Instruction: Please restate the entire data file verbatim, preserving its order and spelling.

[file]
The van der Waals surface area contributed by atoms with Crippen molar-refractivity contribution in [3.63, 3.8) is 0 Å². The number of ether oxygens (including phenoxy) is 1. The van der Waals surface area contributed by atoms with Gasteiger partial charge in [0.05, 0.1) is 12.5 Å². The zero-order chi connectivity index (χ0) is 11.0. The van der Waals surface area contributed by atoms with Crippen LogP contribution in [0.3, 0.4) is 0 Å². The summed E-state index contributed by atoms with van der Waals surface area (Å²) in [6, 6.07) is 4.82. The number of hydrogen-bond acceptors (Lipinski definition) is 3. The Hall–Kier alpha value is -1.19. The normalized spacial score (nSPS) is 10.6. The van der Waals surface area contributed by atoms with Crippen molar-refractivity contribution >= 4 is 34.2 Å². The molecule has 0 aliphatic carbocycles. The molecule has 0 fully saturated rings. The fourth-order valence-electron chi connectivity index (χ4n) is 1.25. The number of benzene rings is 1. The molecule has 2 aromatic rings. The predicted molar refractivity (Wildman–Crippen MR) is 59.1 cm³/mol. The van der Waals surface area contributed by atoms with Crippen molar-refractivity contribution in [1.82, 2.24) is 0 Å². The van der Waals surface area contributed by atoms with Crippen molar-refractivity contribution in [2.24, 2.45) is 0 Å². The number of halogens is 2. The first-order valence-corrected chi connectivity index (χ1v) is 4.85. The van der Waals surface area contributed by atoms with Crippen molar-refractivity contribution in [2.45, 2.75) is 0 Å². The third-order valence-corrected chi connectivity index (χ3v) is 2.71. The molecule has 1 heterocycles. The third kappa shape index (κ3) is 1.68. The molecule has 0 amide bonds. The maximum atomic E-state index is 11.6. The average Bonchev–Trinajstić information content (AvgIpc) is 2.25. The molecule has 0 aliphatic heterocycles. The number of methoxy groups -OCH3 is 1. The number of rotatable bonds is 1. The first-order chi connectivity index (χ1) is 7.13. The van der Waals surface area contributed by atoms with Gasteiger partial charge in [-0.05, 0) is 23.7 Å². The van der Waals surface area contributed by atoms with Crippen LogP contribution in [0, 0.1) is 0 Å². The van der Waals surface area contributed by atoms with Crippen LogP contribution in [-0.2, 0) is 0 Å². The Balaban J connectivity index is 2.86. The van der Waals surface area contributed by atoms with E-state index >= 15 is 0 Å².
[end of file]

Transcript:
The van der Waals surface area contributed by atoms with Crippen molar-refractivity contribution in [3.63, 3.8) is 0 Å². The number of ether oxygens (including phenoxy) is 1. The van der Waals surface area contributed by atoms with Gasteiger partial charge in [0.05, 0.1) is 12.5 Å². The zero-order chi connectivity index (χ0) is 11.0. The van der Waals surface area contributed by atoms with Crippen LogP contribution in [0.3, 0.4) is 0 Å². The summed E-state index contributed by atoms with van der Waals surface area (Å²) in [6, 6.07) is 4.82. The number of hydrogen-bond acceptors (Lipinski definition) is 3. The Hall–Kier alpha value is -1.19. The normalized spacial score (nSPS) is 10.6. The van der Waals surface area contributed by atoms with Crippen molar-refractivity contribution >= 4 is 34.2 Å². The molecule has 0 aliphatic carbocycles. The molecule has 0 fully saturated rings. The fourth-order valence-electron chi connectivity index (χ4n) is 1.25. The number of benzene rings is 1. The molecule has 2 aromatic rings. The predicted molar refractivity (Wildman–Crippen MR) is 59.1 cm³/mol. The van der Waals surface area contributed by atoms with Crippen molar-refractivity contribution in [1.82, 2.24) is 0 Å². The van der Waals surface area contributed by atoms with Crippen molar-refractivity contribution in [2.24, 2.45) is 0 Å². The number of halogens is 2. The first-order valence-corrected chi connectivity index (χ1v) is 4.85. The van der Waals surface area contributed by atoms with Crippen molar-refractivity contribution in [2.45, 2.75) is 0 Å². The third-order valence-corrected chi connectivity index (χ3v) is 2.71. The molecule has 1 heterocycles. The third kappa shape index (κ3) is 1.68. The molecule has 0 amide bonds. The maximum atomic E-state index is 11.6. The average Bonchev–Trinajstić information content (AvgIpc) is 2.25. The molecule has 0 aliphatic heterocycles. The number of methoxy groups -OCH3 is 1. The number of rotatable bonds is 1. The first-order chi connectivity index (χ1) is 7.13. The van der Waals surface area contributed by atoms with Gasteiger partial charge in [-0.05, 0) is 23.7 Å². The van der Waals surface area contributed by atoms with Crippen LogP contribution in [0, 0.1) is 0 Å². The van der Waals surface area contributed by atoms with Crippen LogP contribution in [-0.2, 0) is 0 Å². The Balaban J connectivity index is 2.86. The van der Waals surface area contributed by atoms with E-state index >= 15 is 0 Å².